Welcome, friends! Come in, and let me tell you a Story A Day, all May long…
In June and July, I’ll be drafting two new Kifo Island novels. I know something about 5 of the 6 point of view characters, and I’ve got a sketchy idea of the plots – but I need to learn more about these people and their stories.
So, in May, I explore. Every day, I’ll follow the prompts in A Month of Writing Prompts 2016. I’ll play while moving through my planning efforts. Some of these stories may become part of the eventual novels, but my goal is to invite these characters to show me who they are and what they want – and how their lives fit together to make a novel.
I’ve been writing my story each day, but I slipped behind in my posting. I’m hoping to catch up by the 20th, and finish the month out on time.
I continue with May 8, following the daily prompt, “A story with a Cinderella structure.” Here, we learn about how Ubunta came to be pregnant, and her life before fleeing her family home.
Week Two’s theme is: Elements of Story.
Warning: This story deals with rape, abortion, abuse, and prostitution.
Ubunta choked back a sob, and pressed her legs together against the blood and fluid that seeped out between them, against the pain of the invasion.
“Stop him, Mama. I beg this of you. Don’t let him do this thing to me any more.”
“You are his sister, Ubunta, and he has needs. If we don’t meet them here, he’ll go elsewhere, and shame will come to this family.”
“Is there no shame in him using me? In you giving me to him as though it’s right and natural for a brother to – to rape a sister?” Her voice had gone high and shrill, even though she tried to hold it, and she knew she would feel the ringing slap, and the snapping of her head, before Papa landed the blow on her. Her teeth had been in her lip, and there was new blood from her biting. Something new to focus on.
“If he uses you this way, you must be inviting him. Better that than that he look for another. If you don’t want it, don’t invite him with your form and your movements.”
“No! I want this child. It’s mine. Mine. Not his. Only mine. Part of this family!”
“We’ve got no place for another mouth to feed, Ubunta.”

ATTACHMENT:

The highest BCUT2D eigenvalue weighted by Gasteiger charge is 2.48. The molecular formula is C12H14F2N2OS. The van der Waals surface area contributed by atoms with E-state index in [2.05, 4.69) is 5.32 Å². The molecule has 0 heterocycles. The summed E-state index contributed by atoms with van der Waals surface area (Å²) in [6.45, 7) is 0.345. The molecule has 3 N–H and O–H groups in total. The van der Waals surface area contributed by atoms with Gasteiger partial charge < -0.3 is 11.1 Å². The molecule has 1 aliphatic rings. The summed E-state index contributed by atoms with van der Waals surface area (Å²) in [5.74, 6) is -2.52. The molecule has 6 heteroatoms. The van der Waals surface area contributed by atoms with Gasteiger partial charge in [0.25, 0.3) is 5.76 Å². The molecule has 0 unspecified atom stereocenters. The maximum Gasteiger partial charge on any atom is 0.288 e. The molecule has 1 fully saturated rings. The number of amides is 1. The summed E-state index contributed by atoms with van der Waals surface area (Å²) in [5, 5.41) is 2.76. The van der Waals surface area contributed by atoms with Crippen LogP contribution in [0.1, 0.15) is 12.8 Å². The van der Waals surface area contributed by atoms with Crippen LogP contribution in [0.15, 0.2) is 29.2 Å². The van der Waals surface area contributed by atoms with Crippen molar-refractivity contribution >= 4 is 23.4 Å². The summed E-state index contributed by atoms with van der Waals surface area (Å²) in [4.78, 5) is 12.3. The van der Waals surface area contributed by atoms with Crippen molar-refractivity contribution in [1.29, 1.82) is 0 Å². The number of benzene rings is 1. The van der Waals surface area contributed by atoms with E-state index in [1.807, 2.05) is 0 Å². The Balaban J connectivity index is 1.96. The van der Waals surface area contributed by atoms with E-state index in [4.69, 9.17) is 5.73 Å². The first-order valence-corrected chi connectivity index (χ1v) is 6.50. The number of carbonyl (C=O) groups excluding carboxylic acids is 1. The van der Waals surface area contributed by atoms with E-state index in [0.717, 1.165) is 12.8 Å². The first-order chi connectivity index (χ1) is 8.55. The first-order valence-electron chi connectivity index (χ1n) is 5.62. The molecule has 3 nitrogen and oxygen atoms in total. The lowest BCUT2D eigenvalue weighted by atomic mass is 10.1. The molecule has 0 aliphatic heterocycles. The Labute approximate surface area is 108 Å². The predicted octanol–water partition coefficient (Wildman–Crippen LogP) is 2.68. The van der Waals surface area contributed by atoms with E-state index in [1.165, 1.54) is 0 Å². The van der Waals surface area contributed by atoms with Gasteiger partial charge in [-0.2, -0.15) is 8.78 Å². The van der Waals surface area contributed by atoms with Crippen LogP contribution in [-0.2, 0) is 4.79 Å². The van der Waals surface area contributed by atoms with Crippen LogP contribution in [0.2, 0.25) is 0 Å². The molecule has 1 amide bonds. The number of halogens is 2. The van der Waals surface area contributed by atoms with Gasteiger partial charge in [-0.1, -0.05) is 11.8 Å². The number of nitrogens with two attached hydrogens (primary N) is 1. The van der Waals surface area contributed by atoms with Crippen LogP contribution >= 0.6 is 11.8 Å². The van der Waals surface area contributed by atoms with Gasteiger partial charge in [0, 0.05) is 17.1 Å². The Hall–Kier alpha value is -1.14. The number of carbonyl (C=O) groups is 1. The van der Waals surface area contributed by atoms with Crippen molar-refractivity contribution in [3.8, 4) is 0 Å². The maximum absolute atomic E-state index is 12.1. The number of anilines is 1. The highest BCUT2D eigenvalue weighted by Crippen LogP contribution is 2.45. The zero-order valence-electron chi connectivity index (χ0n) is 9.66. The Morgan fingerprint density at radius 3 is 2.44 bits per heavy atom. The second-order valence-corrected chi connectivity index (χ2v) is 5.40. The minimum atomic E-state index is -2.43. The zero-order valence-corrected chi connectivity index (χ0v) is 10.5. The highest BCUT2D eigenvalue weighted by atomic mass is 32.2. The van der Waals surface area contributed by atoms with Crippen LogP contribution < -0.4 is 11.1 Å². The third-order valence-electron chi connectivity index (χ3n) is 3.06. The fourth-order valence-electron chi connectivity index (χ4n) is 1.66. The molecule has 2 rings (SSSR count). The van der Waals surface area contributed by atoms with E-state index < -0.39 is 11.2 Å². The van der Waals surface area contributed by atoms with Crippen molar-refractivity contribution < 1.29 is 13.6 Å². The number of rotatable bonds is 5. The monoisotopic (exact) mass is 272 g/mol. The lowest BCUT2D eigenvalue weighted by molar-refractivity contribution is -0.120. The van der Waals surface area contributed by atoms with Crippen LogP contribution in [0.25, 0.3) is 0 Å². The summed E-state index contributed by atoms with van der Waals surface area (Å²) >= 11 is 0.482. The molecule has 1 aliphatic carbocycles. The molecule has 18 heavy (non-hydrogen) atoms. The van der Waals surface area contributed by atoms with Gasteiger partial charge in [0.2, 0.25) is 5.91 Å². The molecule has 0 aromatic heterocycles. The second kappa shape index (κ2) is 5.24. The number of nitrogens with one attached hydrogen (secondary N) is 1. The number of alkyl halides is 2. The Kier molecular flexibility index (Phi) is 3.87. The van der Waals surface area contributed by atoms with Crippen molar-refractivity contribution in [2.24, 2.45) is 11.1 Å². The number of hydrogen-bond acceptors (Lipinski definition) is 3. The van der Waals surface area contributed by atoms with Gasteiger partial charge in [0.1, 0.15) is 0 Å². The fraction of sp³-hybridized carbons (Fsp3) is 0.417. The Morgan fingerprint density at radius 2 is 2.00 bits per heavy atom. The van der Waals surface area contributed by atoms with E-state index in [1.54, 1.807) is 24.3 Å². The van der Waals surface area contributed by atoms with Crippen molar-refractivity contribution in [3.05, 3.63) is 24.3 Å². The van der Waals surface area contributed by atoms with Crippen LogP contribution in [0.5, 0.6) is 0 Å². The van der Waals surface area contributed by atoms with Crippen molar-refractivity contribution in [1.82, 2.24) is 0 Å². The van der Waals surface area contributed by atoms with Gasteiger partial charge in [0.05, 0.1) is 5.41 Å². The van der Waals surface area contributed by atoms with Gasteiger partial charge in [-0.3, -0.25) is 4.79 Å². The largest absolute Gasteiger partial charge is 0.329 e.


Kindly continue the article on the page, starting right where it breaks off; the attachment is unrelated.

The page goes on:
“You do nothing to stop his using me. You tell me I am his; that I need to not grow into a woman, not move in ways that tempt him. I’ve tried. I’ve tried so hard. But he still comes to me, forces me. I begged you to stop him, but you won’t. At least let me have the child he forced me to conceive of him.”
“It is not to you to argue, Ubunta.” Her brother came up behind her, held her arms, and jerked her back until she was arched over, and then Mama grabbed her chin, tight, and yanked her mouth open even though Ubunta fought to hold it closed, sealed against the poison that would kill the unborn child.
She wasn’t strong enough. The poison was poured in. She tried not to swallow, but it came and came, and she was choking, not able to breathe, and then she swallowed, and again, and again –
She was dropped to the floor, kicked off into a corner, and it was there that she huddled while the searing cramps tore into her. She sobbed, but only silently, not wanting them to hear her grief.
That’s what she thought she’d found at Aneesha’s restaurant. She had clothes, and the first real bed she’d ever had in her life. She had a job cleaning tables, and a friend.
And then the African mask, and the forcing of her thighs, the thrusting, but not until it was over, and Theresa saw the pictures of her on the phone, from the time she was a little girl, did she know who her attacker was.
In four weeks, she knew that she was carrying another child, and she wouldn’t let this one be taken from her. Theresa helped her to flee, giving her all the money she had, and Ubunta found herself here, on the beach, staring at an ocean and a sunset that hurt her eyes and glinted off the blade of the pearl-handled knife half-buried in the sand. She took up the knife, wondering what life she could offer to the child growing within her, whether it would be better to end her living now…
“What are you doing with that knife?”
The young woman was tall and so thin she looked diseased, or ill, and Ubunta could do nothing but speak to her.
“Come home with me. We’ve got room. You can help me, and I can help you, and your baby. You don’t need to use that knife.”
Ubunta looked at the young woman, and this chance. Was it another trap, or the answer she was looking for?
There was no way to know, without taking the chance. For life, or for death. For herself, and for her child, still trapped within her, not ready yet for outside life. She couldn’t be the cause of her baby’s death; she had no right, and she wouldn’t kill another child, not if there was any choice.
Ubunta rose, and let Quincette lead her to her home.